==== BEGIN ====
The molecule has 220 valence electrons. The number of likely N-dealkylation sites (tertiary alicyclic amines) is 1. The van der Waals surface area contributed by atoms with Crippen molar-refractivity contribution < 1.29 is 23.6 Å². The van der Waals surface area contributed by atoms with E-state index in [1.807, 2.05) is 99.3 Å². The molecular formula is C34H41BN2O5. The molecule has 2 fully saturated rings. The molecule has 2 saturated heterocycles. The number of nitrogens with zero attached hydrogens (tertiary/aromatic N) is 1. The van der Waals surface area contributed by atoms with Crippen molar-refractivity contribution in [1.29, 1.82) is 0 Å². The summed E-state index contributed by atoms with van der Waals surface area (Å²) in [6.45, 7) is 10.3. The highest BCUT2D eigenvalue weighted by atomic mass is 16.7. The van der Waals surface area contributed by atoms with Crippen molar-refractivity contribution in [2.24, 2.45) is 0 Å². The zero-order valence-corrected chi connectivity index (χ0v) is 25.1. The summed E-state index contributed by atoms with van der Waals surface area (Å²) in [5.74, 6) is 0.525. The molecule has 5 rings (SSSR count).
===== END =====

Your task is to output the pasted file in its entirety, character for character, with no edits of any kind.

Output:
The molecule has 220 valence electrons. The number of likely N-dealkylation sites (tertiary alicyclic amines) is 1. The van der Waals surface area contributed by atoms with Crippen molar-refractivity contribution < 1.29 is 23.6 Å². The van der Waals surface area contributed by atoms with E-state index in [1.807, 2.05) is 99.3 Å². The molecular formula is C34H41BN2O5. The molecule has 2 fully saturated rings. The molecule has 2 saturated heterocycles. The number of nitrogens with zero attached hydrogens (tertiary/aromatic N) is 1. The van der Waals surface area contributed by atoms with Crippen molar-refractivity contribution in [1.29, 1.82) is 0 Å². The summed E-state index contributed by atoms with van der Waals surface area (Å²) in [6.45, 7) is 10.3. The highest BCUT2D eigenvalue weighted by atomic mass is 16.7. The van der Waals surface area contributed by atoms with Crippen molar-refractivity contribution in [2.24, 2.45) is 0 Å². The zero-order valence-corrected chi connectivity index (χ0v) is 25.1. The summed E-state index contributed by atoms with van der Waals surface area (Å²) in [5.74, 6) is 0.525. The molecule has 5 rings (SSSR count).